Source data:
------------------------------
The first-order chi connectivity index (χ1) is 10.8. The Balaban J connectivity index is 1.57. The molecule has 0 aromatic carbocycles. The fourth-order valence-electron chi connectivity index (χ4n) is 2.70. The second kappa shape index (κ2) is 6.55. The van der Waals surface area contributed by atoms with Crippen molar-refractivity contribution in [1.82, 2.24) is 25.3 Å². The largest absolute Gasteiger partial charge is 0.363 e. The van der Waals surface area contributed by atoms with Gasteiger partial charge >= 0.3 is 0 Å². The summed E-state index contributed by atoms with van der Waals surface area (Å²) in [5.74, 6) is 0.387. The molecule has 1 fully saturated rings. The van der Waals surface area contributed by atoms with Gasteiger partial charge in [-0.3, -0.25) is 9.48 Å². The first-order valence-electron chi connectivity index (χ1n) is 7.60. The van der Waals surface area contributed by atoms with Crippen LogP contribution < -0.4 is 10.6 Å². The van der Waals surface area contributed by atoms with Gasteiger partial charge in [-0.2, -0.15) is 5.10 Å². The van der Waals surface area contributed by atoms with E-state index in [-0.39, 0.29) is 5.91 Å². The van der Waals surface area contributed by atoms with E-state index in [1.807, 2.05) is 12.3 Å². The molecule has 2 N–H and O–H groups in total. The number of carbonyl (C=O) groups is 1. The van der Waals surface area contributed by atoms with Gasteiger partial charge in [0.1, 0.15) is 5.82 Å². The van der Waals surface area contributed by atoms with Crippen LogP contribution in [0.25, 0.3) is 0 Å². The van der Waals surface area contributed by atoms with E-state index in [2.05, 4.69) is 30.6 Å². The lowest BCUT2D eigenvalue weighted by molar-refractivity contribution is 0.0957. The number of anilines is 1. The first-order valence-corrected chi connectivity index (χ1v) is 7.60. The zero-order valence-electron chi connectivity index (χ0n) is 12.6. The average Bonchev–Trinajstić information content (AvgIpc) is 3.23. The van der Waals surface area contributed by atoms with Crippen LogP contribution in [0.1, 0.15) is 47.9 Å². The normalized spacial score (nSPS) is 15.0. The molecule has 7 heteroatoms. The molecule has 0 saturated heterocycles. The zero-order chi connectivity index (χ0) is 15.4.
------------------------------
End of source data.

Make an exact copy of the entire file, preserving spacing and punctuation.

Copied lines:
The first-order chi connectivity index (χ1) is 10.8. The Balaban J connectivity index is 1.57. The molecule has 0 aromatic carbocycles. The fourth-order valence-electron chi connectivity index (χ4n) is 2.70. The second kappa shape index (κ2) is 6.55. The van der Waals surface area contributed by atoms with Crippen molar-refractivity contribution in [1.82, 2.24) is 25.3 Å². The largest absolute Gasteiger partial charge is 0.363 e. The van der Waals surface area contributed by atoms with Gasteiger partial charge >= 0.3 is 0 Å². The summed E-state index contributed by atoms with van der Waals surface area (Å²) in [5.74, 6) is 0.387. The molecule has 1 fully saturated rings. The van der Waals surface area contributed by atoms with Gasteiger partial charge in [-0.3, -0.25) is 9.48 Å². The first-order valence-electron chi connectivity index (χ1n) is 7.60. The van der Waals surface area contributed by atoms with Crippen LogP contribution < -0.4 is 10.6 Å². The van der Waals surface area contributed by atoms with Gasteiger partial charge in [-0.2, -0.15) is 5.10 Å². The van der Waals surface area contributed by atoms with E-state index in [-0.39, 0.29) is 5.91 Å². The van der Waals surface area contributed by atoms with E-state index in [1.807, 2.05) is 12.3 Å². The molecule has 2 N–H and O–H groups in total. The number of carbonyl (C=O) groups is 1. The van der Waals surface area contributed by atoms with Gasteiger partial charge in [0.1, 0.15) is 5.82 Å². The van der Waals surface area contributed by atoms with Crippen LogP contribution in [0.25, 0.3) is 0 Å². The van der Waals surface area contributed by atoms with E-state index in [2.05, 4.69) is 30.6 Å². The lowest BCUT2D eigenvalue weighted by molar-refractivity contribution is 0.0957. The number of anilines is 1. The first-order valence-corrected chi connectivity index (χ1v) is 7.60. The zero-order valence-electron chi connectivity index (χ0n) is 12.6. The average Bonchev–Trinajstić information content (AvgIpc) is 3.23. The van der Waals surface area contributed by atoms with Crippen LogP contribution in [0.1, 0.15) is 47.9 Å². The normalized spacial score (nSPS) is 15.0. The molecule has 7 heteroatoms. The molecule has 0 saturated heterocycles. The zero-order chi connectivity index (χ0) is 15.4.